A layout of the customer account information transfer system designed by ten Washington Mutual inventors.
Though the Seattle thrift failed three years, last week the government awarded the bankrupt shell company of the closed bank a patent. According to public record, WaMu Inc. filed for the patent on Nov. 29, 2010.
According to the patent application, the system — developed by a group of ten inventors from Washington, Oregon and California — works out the kinks customers encounter when transferring from one bank to another or opening new accounts.
“Transferring bank account information from one or more financial institutions to a new financial institution require customers to manually close their old bank accounts and to manually reestablish previously existing services (such as online bill pay) at their new bank accounts,” said the inventors in their patent application.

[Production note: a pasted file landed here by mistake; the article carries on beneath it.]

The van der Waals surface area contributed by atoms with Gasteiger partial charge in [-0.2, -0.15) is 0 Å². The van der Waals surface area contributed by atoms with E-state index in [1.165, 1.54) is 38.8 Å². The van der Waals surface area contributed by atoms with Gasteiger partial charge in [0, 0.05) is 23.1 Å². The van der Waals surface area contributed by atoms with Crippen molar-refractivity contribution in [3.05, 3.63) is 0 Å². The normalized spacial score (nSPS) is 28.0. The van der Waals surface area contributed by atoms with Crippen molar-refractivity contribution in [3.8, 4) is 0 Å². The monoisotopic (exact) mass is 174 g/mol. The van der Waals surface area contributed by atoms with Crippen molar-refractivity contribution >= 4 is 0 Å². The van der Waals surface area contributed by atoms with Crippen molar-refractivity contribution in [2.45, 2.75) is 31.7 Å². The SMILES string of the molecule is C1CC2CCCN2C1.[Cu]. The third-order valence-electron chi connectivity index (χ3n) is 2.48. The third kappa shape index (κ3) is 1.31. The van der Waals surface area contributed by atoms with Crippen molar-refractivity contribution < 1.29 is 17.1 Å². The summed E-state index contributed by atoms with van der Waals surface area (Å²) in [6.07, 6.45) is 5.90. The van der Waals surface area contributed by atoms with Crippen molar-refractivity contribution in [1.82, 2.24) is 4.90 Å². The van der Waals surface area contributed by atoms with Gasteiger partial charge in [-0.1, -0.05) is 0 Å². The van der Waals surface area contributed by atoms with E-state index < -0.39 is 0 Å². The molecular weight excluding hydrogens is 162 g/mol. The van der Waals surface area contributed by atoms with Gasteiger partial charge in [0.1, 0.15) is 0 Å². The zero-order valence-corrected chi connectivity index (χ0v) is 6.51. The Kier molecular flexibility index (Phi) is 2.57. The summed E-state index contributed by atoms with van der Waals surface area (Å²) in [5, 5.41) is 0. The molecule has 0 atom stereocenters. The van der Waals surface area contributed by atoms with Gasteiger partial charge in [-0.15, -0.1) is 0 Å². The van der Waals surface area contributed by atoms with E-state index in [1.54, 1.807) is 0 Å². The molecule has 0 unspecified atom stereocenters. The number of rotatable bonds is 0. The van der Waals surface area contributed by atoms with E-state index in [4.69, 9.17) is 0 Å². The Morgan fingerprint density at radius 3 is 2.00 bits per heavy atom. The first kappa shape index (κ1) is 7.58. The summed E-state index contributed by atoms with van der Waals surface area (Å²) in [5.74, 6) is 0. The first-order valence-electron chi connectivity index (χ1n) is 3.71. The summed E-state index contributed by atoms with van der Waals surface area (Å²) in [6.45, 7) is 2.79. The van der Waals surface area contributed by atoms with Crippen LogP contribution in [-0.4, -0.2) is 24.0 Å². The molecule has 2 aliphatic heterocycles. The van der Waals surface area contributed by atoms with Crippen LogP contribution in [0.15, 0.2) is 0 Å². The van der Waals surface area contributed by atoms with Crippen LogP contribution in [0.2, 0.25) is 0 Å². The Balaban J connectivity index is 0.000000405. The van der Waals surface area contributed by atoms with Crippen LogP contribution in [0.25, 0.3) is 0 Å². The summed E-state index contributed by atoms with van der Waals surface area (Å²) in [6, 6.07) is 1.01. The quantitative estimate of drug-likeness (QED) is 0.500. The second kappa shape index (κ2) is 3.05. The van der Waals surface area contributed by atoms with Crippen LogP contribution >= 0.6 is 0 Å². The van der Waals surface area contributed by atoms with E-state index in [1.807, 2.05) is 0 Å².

“The process of manually reestablishing old bank account services at the new bank account can be inefficient and can waste time, energy, and resources,” patent documents said.
The system the WaMu inventors developed automized the process of switching over to a new institution.
While people are often quick to point out the damage that was done by WaMu’s foray into risky lending, it’s good to remember the Northwest bank for its admirable qualities, too. The recent patent serves as an example of how the closed bank’s employees made a positive lasting impression on the banking industry.